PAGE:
Background on 'airline tickets' (flight coupons)

Frankly, when I was first forced into traveling on an e-ticket (because Air Canada offered no other option), I hated the idea. I preferred the feeling of false empowerment I had when I wielded a pristine, cardstock, difficult-to-counterfeit, physical ticket in my hand.

But now, I'm a convert. I love e-tickets. I hate toting valuable objects -- currency, airline tickets, Social Security cards, car keys -- these can all cause big problems if they're lost. But e-tickets are virtual; there's nothing to lose but stress. (See this excellent writeup for more).

I'm going on a trip to Malaga, Spain soon. And I'll be using paper tickets because e-tickets were not available for my flights. Each flight coupon has a good deal of monetary value, as I'll explain below. Carrying these tickets around is like carrying thousands of dollars in cash. It makes me nervous.

One would think that since each segment's "ticket" (flight coupon) has the passenger's name on it, and since nobody can board an airplane without reservations and a government-issued ID matching the reservation name, (especially in this post-September-11th world), airline tickets themselves would have no value at all. And that furthermore, if they ever were stolen or lost, replacing them would simply be a matter of reissuing them. Like traveler's checks, or in some respects, credit cards. Not so.

Airline tickets have financial value because they can be traded in for other airline tickets bearing different names. Or for a check mailed to the address of the passenger, which could conceivably be intercepted by the thief. Furthermore, someone with a good fake ID bearing the passenger's name but another person's picture would allow someone else to travel using that flight coupon.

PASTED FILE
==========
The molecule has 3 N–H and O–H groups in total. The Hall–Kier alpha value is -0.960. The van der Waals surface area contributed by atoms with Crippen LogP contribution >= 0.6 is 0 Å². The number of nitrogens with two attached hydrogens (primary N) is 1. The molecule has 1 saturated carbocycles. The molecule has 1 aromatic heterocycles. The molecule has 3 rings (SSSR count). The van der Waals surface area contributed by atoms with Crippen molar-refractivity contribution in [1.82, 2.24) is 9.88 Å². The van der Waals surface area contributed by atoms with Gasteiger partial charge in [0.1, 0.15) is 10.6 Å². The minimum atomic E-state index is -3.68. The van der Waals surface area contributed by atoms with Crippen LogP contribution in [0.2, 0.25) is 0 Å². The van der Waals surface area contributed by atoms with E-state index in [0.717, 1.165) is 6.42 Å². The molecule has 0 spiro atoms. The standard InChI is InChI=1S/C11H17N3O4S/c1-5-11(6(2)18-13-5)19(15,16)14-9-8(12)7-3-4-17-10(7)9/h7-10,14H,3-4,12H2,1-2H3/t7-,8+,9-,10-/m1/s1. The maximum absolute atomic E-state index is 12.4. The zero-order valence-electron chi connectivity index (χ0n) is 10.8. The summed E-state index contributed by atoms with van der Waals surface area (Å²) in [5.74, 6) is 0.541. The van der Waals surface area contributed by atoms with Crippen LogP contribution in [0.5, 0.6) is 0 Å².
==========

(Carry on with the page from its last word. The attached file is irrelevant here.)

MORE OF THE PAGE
If you ask me, the madatory use of paper tickets is silly. I see no advantage to them -- neither to airlines, nor their customers.

So here's what to do if your airline ticket becomes lost or stolen

  1. First, look everywhere for them. Be sure they're really gone. You will feel like a total dumbass if you find them later.


  2. Call the issuing airline or your travel agent immediately and ask for further instructions. The steps which follow are those which apply in my specific case, but yours may be different. (I'm checking ahead; fortunately I haven't lost any flight coupons yet). It's quite possible that you would be even more screwed than me, because, as I understand it, some airlines just shrug and tell you that it's not their problem, and you'll have to buy a new ticket.


  3. United Airlines, in my case, has a policy that when a ticket is lost or stolen, the passenger will need to purchase a new ticket at the current (i.e., very likely very expensive) rate, and fill out a lost/stolen-ticket form.


  4. After 90 days, if the original ticket has not turned up, and not been used by anyone, it will be considered finally lost, and a refund will be issued to the passenger . . . minus a $200 "because-we-can" fee, for international travel.


  5. Refund will most likely be sent by mail to the original passenger's address. Just pray that the check doesn't get lost also.


Best advice: Never use paper tickets if you have the choice, and if you're forced to use paper tickets, keep them somewhere where nobody can take them without you knowing.

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